The Triumph Inspiration Award challenged students to come up with creative designs for intimate apparel.
FROM lacy sensuality to futuristic designs, each lingerie design held its own thanks to the individual style and concept. In the end, it was the simple “emotion of a girl” that bagged the grand prize.
The inaugural Triumph Inspiration Award (TIA) 2008 held in Beijing on July 31 showcased intimate creations of 31 fashion and design students from Europe, Africa, Asia, Latin American and Oceania.
Held at the avant-garde Art Zone in Dashanzi, which is also House of Switzerland during the Olympics, the award challenged the students to create a conceptual showpiece set, comprising an under-wired bra and brief, to the theme of “Female Fascination”.
The young designers were inspired by various people, from GI Jane to Marie Antoinette, and intangible themes like love and velocity.
However, judges chose Japanese Midori Matsuo’s eye-catching and bold design Under Skin, which featured eye lids for the bra and a striking red, “sad” pair of lips for the brief, as the winning piece.
Matsuo, 20, spent about 20,000 yen (RM600) to make the lingerie, which was based on the emotion of a girl.
“When women feel like crying, they tend to hide it. What this kind of delicate feeling and lingerie have in common is that both are only revealed to the ‘important person’ in a woman’s life.
“I designed my lingerie to look like the face of a crying woman to illustrate this similar trait.”
Judges of the award were Dutch contemporary fashion design duo Viktor Horsting and Rolf Snoeren; Danish top model and established photographer Helena Christensen; top German fashion photographer Ellen von Unwerth; creative director and chief purchaser of Colette, a Parisian concept store, Sarah from Colette; Chinese supermodel Lv Yan; and Triumph International global head of sales and marketing Jan Rosenberg.
Germany took home the second prize, which went to Theresa Bachler, 21, who named her piece Once Upon a Time.
“For my showpiece I was inspired by the glamour of the 30s. I used a lot of high-quality fabric such as silk and lace. My main inspiration came from the ‘little black dress’ which Vogue magazine in 1935 described as ‘nothing in fashion is as new’.
“My design was based on making a little black dress out of lingerie,” said Bachler, who spent about €100 (RM500) on her ensemble.
Norwegian Stine Fagervik-Rosen, 28, walked away with the third prize with her colourful and eclectic creation Desire for Beautiful Trash.
“My main inspiration came from the desire to make something beautiful out of trash, from the atmosphere and fascination I experience when I am at the market or in a second-hand shop.
“I love the way the elements – clothes, furniture, art and jewellery with their lively colours – are mixed and keep the balance of chaos, and the way every element tells me its hidden story.”
Fagervik-Rosen used a mix of materials, vintage and second-hand, to put together her winning piece.
Olympic gold medalist and former world champion (100m) Linford Christie, and actress Michelle Lee were among those who gave out the awards to the winners.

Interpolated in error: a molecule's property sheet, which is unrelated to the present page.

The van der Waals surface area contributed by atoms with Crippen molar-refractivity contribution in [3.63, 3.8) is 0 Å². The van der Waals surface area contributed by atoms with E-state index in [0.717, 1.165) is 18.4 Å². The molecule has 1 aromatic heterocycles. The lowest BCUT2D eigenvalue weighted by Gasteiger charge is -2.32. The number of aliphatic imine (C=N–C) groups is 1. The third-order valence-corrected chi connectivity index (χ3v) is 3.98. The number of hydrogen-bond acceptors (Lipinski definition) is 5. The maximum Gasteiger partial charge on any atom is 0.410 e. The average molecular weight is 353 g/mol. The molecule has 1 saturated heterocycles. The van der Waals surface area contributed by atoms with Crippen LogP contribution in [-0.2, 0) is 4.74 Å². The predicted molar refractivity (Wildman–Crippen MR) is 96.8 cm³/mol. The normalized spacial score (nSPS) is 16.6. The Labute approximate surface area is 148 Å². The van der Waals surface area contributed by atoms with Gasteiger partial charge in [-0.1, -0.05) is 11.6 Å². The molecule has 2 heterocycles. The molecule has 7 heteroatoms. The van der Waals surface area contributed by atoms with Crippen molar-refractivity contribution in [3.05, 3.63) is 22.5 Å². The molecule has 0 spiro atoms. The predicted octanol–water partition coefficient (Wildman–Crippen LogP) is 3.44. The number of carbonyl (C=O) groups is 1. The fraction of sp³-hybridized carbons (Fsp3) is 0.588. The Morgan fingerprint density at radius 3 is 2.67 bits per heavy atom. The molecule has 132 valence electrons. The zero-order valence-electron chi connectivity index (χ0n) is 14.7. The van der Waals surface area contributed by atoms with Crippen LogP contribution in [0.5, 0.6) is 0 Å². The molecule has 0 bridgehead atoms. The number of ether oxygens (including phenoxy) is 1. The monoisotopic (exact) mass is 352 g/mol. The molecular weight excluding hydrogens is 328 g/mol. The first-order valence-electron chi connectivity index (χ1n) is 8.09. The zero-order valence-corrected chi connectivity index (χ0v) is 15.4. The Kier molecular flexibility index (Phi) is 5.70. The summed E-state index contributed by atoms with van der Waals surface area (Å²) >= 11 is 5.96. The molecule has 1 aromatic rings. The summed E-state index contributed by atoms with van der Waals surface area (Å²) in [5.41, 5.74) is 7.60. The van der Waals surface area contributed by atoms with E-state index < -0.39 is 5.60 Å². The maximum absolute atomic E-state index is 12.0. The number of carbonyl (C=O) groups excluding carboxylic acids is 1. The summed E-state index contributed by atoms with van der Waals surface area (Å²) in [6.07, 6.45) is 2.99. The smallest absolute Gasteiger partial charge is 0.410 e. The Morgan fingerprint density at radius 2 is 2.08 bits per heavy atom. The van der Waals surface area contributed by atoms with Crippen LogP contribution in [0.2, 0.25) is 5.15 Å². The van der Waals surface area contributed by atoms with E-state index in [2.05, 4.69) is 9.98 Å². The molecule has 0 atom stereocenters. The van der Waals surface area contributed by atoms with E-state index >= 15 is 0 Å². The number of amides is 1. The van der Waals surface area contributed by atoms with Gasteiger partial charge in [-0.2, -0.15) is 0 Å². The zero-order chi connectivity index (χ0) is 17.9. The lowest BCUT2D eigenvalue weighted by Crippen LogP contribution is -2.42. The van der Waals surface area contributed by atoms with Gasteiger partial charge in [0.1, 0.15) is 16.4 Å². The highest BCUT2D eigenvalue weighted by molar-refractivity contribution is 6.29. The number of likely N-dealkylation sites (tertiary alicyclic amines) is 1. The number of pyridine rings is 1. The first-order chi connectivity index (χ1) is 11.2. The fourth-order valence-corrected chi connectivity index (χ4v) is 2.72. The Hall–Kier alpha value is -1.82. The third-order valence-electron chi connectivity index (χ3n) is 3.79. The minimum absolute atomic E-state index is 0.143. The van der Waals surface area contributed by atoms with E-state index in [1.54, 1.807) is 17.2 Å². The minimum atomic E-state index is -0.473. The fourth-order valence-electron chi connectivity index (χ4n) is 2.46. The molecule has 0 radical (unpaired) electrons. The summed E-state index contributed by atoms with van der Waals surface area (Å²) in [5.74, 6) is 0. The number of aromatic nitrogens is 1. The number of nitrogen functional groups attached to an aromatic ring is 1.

The first prize winner took home €15,000 (RM75,727), followed by €10,000 (RM50,487) and €5,000 (RM25,243) for second and third respectively.
Matsuo will also be involved in the adaptation of her showpiece into a commercial garment, which will be produced in limited edition and sold worldwide in Triumph stores.
The other countries who made it to the top 10 were Australia, China, Denmark, Hungary, Italy, Portugal and Switzerland.
At the press interview, Rosenberg was asked whether Matsuo’s design would be difficult for the company to commercialise.
“A little. The more extreme the design, the less practical it is. We have to see (if it will sell well),” he said.
Does he value inspiration or commercial value more?
“I think we cannot have one without the other. We are here to see inspiration but if we only go for inspiration, we cannot afford it. We have to go commercial to finance the inspiration.”
Rosenberg said there were a few distinctive qualities that marked good lingerie.
“Beautiful lingerie must bring the best out of the woman who wears it and that depends on the style of the woman, whether it is classic or trendy. Good lingerie also needs to fit well,” he explained.
He added that China’s piece, a graceful and soft design inspired by feathers, was perfectly crafted. “As a company, we may consider commercialising it later.”
Although Malaysia did not make it to the Top 10, Rosenberg said he actually liked Merlin Yuwita’s design A Gift For Marie, inspired by French queen and historical fashion icon Marie Antoinette.
“It has a lot of glamour and picked up the trend of Marie Antoinette very well. The craftsmanship was beautiful and the lingerie fitted the model perfectly,” said Rosenberg.
Yuwita, 20, maintained her cheerful disposition after the award and said she cherished the exposure she received from participating in the TIA.
“I cannot believe that I am here at this international award ceremony, and that I’m meeting so many other designers and sharing experiences. I am very happy and grateful for this opportunity,” said Yuwita from Lim Kok Wing University of Creative Technology.
The award ceremony also showcased Triumph’s Autumn Winter Collection 2008/2009.
For a full overview of the award and finalists, go to triumph-inspiration-award.com